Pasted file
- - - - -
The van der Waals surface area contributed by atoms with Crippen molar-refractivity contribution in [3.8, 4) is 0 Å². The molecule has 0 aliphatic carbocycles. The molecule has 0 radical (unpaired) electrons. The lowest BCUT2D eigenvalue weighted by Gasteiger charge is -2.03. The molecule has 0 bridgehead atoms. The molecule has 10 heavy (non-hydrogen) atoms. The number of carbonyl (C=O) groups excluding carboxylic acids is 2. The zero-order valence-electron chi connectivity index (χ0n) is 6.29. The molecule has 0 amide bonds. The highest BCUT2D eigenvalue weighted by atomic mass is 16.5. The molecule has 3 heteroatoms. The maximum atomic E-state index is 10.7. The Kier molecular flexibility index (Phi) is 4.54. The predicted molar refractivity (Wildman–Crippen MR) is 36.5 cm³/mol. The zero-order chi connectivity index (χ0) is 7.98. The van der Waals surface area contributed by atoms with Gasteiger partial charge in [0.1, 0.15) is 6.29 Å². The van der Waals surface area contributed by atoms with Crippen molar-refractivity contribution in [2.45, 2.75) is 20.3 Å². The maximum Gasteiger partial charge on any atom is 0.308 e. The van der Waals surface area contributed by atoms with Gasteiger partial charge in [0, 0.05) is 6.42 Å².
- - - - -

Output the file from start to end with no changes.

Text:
The van der Waals surface area contributed by atoms with Crippen molar-refractivity contribution in [3.8, 4) is 0 Å². The molecule has 0 aliphatic carbocycles. The molecule has 0 radical (unpaired) electrons. The lowest BCUT2D eigenvalue weighted by Gasteiger charge is -2.03. The molecule has 0 bridgehead atoms. The molecule has 10 heavy (non-hydrogen) atoms. The number of carbonyl (C=O) groups excluding carboxylic acids is 2. The zero-order valence-electron chi connectivity index (χ0n) is 6.29. The molecule has 0 amide bonds. The highest BCUT2D eigenvalue weighted by atomic mass is 16.5. The molecule has 3 heteroatoms. The maximum atomic E-state index is 10.7. The Kier molecular flexibility index (Phi) is 4.54. The predicted molar refractivity (Wildman–Crippen MR) is 36.5 cm³/mol. The zero-order chi connectivity index (χ0) is 7.98. The van der Waals surface area contributed by atoms with Gasteiger partial charge in [0.1, 0.15) is 6.29 Å². The van der Waals surface area contributed by atoms with Crippen molar-refractivity contribution in [2.45, 2.75) is 20.3 Å². The maximum Gasteiger partial charge on any atom is 0.308 e. The van der Waals surface area contributed by atoms with Gasteiger partial charge in [0, 0.05) is 6.42 Å².